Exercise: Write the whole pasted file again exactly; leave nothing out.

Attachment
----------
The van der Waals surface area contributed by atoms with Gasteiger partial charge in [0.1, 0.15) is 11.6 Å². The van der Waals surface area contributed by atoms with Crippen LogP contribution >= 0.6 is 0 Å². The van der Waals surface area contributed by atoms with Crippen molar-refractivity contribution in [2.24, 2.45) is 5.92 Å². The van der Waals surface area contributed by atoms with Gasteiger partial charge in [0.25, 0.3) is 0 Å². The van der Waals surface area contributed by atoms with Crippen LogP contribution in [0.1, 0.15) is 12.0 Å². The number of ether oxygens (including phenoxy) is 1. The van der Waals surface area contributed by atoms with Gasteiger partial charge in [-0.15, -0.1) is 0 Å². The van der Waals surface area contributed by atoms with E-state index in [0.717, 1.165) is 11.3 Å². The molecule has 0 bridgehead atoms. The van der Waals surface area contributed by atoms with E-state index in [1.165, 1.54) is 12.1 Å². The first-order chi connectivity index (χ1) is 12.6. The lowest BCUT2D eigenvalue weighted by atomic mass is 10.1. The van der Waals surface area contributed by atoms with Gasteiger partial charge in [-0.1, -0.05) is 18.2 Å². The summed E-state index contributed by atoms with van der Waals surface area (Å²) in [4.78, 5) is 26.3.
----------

The van der Waals surface area contributed by atoms with Gasteiger partial charge in [0.1, 0.15) is 11.6 Å². The van der Waals surface area contributed by atoms with Crippen LogP contribution >= 0.6 is 0 Å². The van der Waals surface area contributed by atoms with Crippen molar-refractivity contribution in [2.24, 2.45) is 5.92 Å². The van der Waals surface area contributed by atoms with Gasteiger partial charge in [0.25, 0.3) is 0 Å². The van der Waals surface area contributed by atoms with Crippen LogP contribution in [0.1, 0.15) is 12.0 Å². The number of ether oxygens (including phenoxy) is 1. The van der Waals surface area contributed by atoms with Gasteiger partial charge in [-0.15, -0.1) is 0 Å². The van der Waals surface area contributed by atoms with E-state index in [0.717, 1.165) is 11.3 Å². The molecule has 0 bridgehead atoms. The van der Waals surface area contributed by atoms with E-state index in [1.165, 1.54) is 12.1 Å². The first-order chi connectivity index (χ1) is 12.6. The lowest BCUT2D eigenvalue weighted by atomic mass is 10.1. The van der Waals surface area contributed by atoms with Gasteiger partial charge in [-0.1, -0.05) is 18.2 Å². The summed E-state index contributed by atoms with van der Waals surface area (Å²) in [4.78, 5) is 26.3.